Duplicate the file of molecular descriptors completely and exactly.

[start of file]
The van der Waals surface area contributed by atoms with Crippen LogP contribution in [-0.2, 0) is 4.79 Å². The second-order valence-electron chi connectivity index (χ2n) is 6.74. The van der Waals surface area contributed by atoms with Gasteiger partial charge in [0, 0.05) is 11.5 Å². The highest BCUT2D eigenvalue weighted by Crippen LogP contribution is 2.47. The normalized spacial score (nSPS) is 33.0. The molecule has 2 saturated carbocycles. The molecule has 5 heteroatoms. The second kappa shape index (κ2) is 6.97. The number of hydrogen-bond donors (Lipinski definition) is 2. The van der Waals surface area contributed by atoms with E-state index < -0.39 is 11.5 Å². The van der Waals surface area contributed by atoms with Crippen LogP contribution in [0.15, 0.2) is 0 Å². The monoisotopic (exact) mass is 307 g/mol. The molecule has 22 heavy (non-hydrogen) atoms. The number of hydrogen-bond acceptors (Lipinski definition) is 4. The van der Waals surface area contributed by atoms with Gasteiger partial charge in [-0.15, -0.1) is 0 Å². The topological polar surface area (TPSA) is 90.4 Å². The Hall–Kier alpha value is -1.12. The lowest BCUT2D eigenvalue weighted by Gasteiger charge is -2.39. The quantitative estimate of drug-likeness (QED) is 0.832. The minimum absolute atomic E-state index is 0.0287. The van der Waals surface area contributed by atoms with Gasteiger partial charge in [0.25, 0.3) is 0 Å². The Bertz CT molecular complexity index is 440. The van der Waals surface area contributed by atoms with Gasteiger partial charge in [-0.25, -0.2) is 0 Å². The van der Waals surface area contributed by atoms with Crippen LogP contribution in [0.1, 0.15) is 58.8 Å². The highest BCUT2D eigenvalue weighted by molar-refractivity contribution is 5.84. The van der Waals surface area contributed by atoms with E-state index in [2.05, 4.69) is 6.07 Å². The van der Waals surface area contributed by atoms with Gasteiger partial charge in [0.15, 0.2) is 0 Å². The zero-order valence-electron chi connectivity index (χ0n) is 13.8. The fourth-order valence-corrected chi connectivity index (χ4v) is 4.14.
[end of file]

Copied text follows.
The van der Waals surface area contributed by atoms with Crippen LogP contribution in [-0.2, 0) is 4.79 Å². The second-order valence-electron chi connectivity index (χ2n) is 6.74. The van der Waals surface area contributed by atoms with Gasteiger partial charge in [0, 0.05) is 11.5 Å². The highest BCUT2D eigenvalue weighted by Crippen LogP contribution is 2.47. The normalized spacial score (nSPS) is 33.0. The molecule has 2 saturated carbocycles. The molecule has 5 heteroatoms. The second kappa shape index (κ2) is 6.97. The number of hydrogen-bond donors (Lipinski definition) is 2. The van der Waals surface area contributed by atoms with E-state index < -0.39 is 11.5 Å². The van der Waals surface area contributed by atoms with Crippen LogP contribution in [0.15, 0.2) is 0 Å². The monoisotopic (exact) mass is 307 g/mol. The molecule has 22 heavy (non-hydrogen) atoms. The number of hydrogen-bond acceptors (Lipinski definition) is 4. The van der Waals surface area contributed by atoms with Gasteiger partial charge in [-0.15, -0.1) is 0 Å². The topological polar surface area (TPSA) is 90.4 Å². The Hall–Kier alpha value is -1.12. The lowest BCUT2D eigenvalue weighted by Gasteiger charge is -2.39. The quantitative estimate of drug-likeness (QED) is 0.832. The minimum absolute atomic E-state index is 0.0287. The van der Waals surface area contributed by atoms with Gasteiger partial charge in [0.25, 0.3) is 0 Å². The Bertz CT molecular complexity index is 440. The van der Waals surface area contributed by atoms with Gasteiger partial charge in [-0.25, -0.2) is 0 Å². The van der Waals surface area contributed by atoms with Crippen LogP contribution in [0.1, 0.15) is 58.8 Å². The highest BCUT2D eigenvalue weighted by molar-refractivity contribution is 5.84. The van der Waals surface area contributed by atoms with E-state index in [2.05, 4.69) is 6.07 Å². The van der Waals surface area contributed by atoms with Gasteiger partial charge in [0.15, 0.2) is 0 Å². The zero-order valence-electron chi connectivity index (χ0n) is 13.8. The fourth-order valence-corrected chi connectivity index (χ4v) is 4.14.